Some good stuff to be sure. Jonathan Adler, George Nelson, Charley Harper, Dansk...the hits keep coming. The Nelson Bubble lamp was a great find to be sure. Only $40! The Charley Harper book was like a lightning strike. I found it far from the book section on a chair, so someone had pulled it out, thought about it and put it down...

What have you found this summer?

6.19.2014

DIY Leather Strap Shelf

Here's a quickie DIY I did over the weekend that cost me zero dollars. The best kind of DIY. I saw the original idea here.

Here's what I used:
  • Piece of wood (Shelf sized)
  • Wood stain
  • Drill
  • Leather laces
  • Two hooks


I drilled holes in each corner and inch from the edge and a half inch from the sides. Then I stained the wood. When it was dry I took two lengths of the leather laces the same length. I made a loop in the top and then put each string knotted it on the bottom and put the loops onto the hooks. Boom simple, beautiful, utilitarian shelf.









4.03.2014

Eye Openers

Sometimes amazing things happen. Well, scratch that, everyday amazing things happen. Currently there's humans in orbit over the Earth. The phone in your pocket has more processing power than the computers that put the first men on the Moon. In particular I'm amazed by the things that line up to make other things happen.

Take my new friend Felicia for example; She's been a reader of this blog for a while. Long enough to know that I have a particular obsession and last week she walked into a thrift store and she happened to look through the Catalog and Magazine section. She happened to pick up a catalog and her eyes happened to fall on a page that she knew would interest me.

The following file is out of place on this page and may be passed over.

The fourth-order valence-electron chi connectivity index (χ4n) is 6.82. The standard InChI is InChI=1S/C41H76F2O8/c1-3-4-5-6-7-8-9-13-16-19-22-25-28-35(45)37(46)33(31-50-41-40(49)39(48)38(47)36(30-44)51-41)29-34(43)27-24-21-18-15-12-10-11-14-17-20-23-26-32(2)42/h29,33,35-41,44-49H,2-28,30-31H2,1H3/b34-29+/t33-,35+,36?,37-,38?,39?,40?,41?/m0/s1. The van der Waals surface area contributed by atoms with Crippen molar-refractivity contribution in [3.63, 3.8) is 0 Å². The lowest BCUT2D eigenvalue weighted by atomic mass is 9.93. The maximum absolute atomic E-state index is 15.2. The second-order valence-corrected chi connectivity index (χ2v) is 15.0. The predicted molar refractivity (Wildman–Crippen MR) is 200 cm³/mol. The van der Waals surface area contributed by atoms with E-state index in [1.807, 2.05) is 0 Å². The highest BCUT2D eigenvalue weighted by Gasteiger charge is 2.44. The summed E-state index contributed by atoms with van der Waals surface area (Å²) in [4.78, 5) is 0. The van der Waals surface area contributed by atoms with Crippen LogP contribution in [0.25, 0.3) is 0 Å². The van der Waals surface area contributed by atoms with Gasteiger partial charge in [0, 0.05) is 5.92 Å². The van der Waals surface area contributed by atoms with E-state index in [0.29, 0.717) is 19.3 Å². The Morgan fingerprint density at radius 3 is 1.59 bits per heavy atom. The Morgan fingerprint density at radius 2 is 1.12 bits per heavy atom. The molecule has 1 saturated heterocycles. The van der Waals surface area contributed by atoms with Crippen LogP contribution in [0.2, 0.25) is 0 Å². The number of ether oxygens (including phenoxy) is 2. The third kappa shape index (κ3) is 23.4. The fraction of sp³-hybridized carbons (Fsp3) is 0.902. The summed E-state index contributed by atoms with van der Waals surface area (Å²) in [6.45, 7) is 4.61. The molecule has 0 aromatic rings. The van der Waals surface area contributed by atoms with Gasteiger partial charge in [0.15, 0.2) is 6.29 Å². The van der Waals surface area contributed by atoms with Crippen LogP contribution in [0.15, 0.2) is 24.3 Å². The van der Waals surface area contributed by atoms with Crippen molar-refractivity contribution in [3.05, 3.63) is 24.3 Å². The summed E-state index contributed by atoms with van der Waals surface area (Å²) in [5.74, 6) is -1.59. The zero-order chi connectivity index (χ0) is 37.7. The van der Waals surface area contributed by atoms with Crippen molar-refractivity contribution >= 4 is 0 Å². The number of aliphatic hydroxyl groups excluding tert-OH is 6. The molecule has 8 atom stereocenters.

To me, this find is monumental. It's the last piece of the puzzle. I finally have a (possible) name, date and seller. I'm not sure if the "Eye-Opener" is a clever catalog write up or that's what they called it.
For years I've only had "Taste Setter Collection" to go by. I assumed it was made by a company called "Sigma" only because they have a line of ceramics by the same name. So I had to assume right? I still don't actually know. I think I won't know that until I find someone who actually helped produce these. 

What I DO know is the lovely Felicia found this in a Neiman-Marcus 1972 "An Early Taste of Christmas Catalog". Naturally I went straight to eBay and asked all the sellers of vintage Neiman-Marcus catalogs to look through and see if they could find the pattern. No luck.



So right now it only existed in this mini catalog. I know a lot of you vintage hunters can empathize with the joy in finding out crucial information like this.  Of course me knowing this doesn't really change anything. It's not like people list it for sale under "Neiman-Marcus Eye Opener".

The catalog is a pretty important find to me. I can't thank Felicia enough and everyone who has helped in the search.

4.01.2014

Quickie DIY


Can we all agree that Instagram is the new Twitter and Twitter is the new Blogging? Yes? No? Well, either way I'm addicted to Instagram. Less typing I suppose. If you follow me (and you should follow me) you'll know that one of the new details in my new kitchen is a DIY trivet.

It's tremendously easy to make and you can do it on the cheap. I saw them first on Remodelista.

You'll need:
Leather Cord ('natch I had some on hand for Love and Arrow)
40 1" Wood Beads. Any craft shop ought to have these otherwise Ebay is a good place to get them on the cheap.

This made two trivets for me. I've seen people do three trivets in descending size. It's really up to you. I really have no use for a 3" trivet.

And that's it. Stupid easy, I know.






I used 20 beads on each trivet. You can make the loop anyway you please. You could even make them just one long strand so you could coil it in the shape of the pan you're using. I wanted to hang mine so I just did a large loop and oiled them with Olive Oil. That's it. Done.